The small changes of procedure proposed in the Bill appear to Her Majesty's Government to be both reasonable and desirable. I am glad to be able to support the Bill, and wish it a speedy passage through the House.

5.46 p.m.


My Lords, may I be allowed to add a word of welcome for this Bill, and to express my entire concurrence with all that has been said by the noble Lords, Lord Denham and Lord Stonham? I feel sure that this is a desirable measure. I should like, if I may respectfully do so, to endorse what fell from the noble Lord, Lord Stonham, in his praise for the work of the Committee presided over by Lord Justice Sellers. I think the practice they follow when a matter is referred to them—that is to say, not only coming to conclusions and expressing their conclusions in a Report, but also adding a draft Bill in the way in which they suggest would be appropriate—is a very desirable procedure. I am sure that all noble Lords would join in what has been said in expressing admiration for the work of the Committee.

The number we have on juries to-day is twelve, and so long as we have twelve (and I certainly would not suggest that we should have fewer than twelve), I feel that it would not be desirable to allow trials to continue with a jury of much below that number. It is true that in time of war we had juries of seven, but at that time there were seven on all juries. The Report, I think, makes it clear that it is unlikely that the number of jurors would, in fact, fall as low as nine, and I think good reasons are shown in the Report for having the minimum number lowered to nine.

The problem of long trials in criminal cases is becoming a very pressing one these days, and great demands are made on juries if criminal trials last for weeks and weeks. It is becoming a pressing problem to find out whether there is any way of shortening the length of time. It is a great strain on all concerned. It is a demand upon the profession, but more particularly it is a demand upon members of the public who are called upon to perform a very important and special public service, though one which may involve them in a considerable sacrifice of time. I feel sure that if in a long case a juror had unfortunately to be discharged owing to illness or for any other reason it would be unfortunate if the trial had to be heard again merely because somebody unreasonably withheld his consent. I have such confidence in Her Majesty's Judges that I am quite sure the provision inserted in the Bill will be amply satisfactory to ensure that a just and fair result occurs when difficulty arises through the illness or death or discharge of a juror. My Lords, I feel this is a measure that the legal profession will welcome. Good reasons in support of it have been advanced, and I hope it will meet with your Lordships' favour.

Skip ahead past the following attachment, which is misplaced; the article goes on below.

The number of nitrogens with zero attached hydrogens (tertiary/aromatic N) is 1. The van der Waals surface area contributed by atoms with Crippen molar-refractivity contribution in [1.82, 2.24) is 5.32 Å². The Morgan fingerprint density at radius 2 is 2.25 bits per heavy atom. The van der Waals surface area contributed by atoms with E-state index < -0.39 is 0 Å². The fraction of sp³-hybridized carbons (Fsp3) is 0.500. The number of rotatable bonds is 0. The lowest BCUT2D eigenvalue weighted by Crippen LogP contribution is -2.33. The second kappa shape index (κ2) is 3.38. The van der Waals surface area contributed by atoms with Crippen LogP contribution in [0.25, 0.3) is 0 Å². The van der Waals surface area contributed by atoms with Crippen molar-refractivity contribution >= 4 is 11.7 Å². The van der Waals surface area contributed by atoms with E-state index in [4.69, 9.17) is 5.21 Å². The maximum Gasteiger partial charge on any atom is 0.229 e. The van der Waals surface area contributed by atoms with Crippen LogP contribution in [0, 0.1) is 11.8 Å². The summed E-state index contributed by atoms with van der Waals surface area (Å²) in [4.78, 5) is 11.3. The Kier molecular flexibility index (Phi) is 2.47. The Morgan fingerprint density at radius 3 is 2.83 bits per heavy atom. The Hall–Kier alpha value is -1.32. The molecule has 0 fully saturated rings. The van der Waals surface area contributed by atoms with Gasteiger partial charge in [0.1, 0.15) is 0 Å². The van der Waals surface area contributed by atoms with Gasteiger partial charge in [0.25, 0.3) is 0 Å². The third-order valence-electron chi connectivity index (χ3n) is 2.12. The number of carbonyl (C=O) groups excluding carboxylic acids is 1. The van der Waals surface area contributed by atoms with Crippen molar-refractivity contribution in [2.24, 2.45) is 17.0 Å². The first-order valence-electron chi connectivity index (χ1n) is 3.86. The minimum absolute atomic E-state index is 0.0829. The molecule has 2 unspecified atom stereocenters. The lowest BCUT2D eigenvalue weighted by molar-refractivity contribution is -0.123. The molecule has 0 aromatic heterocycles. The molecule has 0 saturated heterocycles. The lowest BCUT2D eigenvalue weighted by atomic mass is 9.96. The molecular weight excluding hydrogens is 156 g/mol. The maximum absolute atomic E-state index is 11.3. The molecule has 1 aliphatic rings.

My Lords, I am most grateful to the noble and learned Lord, Lord Morris of Borth-y-Gest for expressing the support of the legal profession, and to the noble Lord, Lord Stonham, for reinforcing the support of Her Majesty's Government for this Bill.

On Question, Bill read 2a, and committed to a Committee of the Whole House.